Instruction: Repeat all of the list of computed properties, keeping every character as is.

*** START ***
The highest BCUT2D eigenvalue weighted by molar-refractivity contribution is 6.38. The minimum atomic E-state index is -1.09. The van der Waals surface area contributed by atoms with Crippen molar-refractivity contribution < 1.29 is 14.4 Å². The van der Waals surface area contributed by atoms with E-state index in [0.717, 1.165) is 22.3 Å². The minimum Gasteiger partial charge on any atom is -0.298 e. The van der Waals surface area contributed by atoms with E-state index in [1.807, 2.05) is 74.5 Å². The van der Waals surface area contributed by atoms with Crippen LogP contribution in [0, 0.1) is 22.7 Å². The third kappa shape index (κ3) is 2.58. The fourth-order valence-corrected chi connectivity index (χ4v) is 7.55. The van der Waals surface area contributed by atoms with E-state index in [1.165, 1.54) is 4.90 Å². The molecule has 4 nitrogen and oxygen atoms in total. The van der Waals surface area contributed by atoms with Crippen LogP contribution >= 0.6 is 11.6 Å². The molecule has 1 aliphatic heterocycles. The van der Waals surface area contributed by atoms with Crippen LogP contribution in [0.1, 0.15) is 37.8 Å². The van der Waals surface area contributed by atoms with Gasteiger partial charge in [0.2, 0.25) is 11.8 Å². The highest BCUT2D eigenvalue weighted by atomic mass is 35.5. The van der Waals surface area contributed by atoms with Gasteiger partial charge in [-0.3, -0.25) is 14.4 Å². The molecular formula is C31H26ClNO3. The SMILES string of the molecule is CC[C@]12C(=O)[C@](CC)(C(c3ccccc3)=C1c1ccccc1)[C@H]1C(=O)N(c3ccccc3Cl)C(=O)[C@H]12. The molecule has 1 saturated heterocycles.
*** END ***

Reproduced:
The highest BCUT2D eigenvalue weighted by molar-refractivity contribution is 6.38. The minimum atomic E-state index is -1.09. The van der Waals surface area contributed by atoms with Crippen molar-refractivity contribution < 1.29 is 14.4 Å². The van der Waals surface area contributed by atoms with E-state index in [0.717, 1.165) is 22.3 Å². The minimum Gasteiger partial charge on any atom is -0.298 e. The van der Waals surface area contributed by atoms with E-state index in [1.807, 2.05) is 74.5 Å². The van der Waals surface area contributed by atoms with Crippen LogP contribution in [0, 0.1) is 22.7 Å². The third kappa shape index (κ3) is 2.58. The fourth-order valence-corrected chi connectivity index (χ4v) is 7.55. The van der Waals surface area contributed by atoms with E-state index in [1.165, 1.54) is 4.90 Å². The molecule has 4 nitrogen and oxygen atoms in total. The van der Waals surface area contributed by atoms with Crippen LogP contribution >= 0.6 is 11.6 Å². The molecule has 1 aliphatic heterocycles. The van der Waals surface area contributed by atoms with Crippen LogP contribution in [0.1, 0.15) is 37.8 Å². The van der Waals surface area contributed by atoms with Gasteiger partial charge in [0.2, 0.25) is 11.8 Å². The highest BCUT2D eigenvalue weighted by atomic mass is 35.5. The van der Waals surface area contributed by atoms with Gasteiger partial charge in [-0.3, -0.25) is 14.4 Å². The molecular formula is C31H26ClNO3. The SMILES string of the molecule is CC[C@]12C(=O)[C@](CC)(C(c3ccccc3)=C1c1ccccc1)[C@H]1C(=O)N(c3ccccc3Cl)C(=O)[C@H]12. The molecule has 1 saturated heterocycles.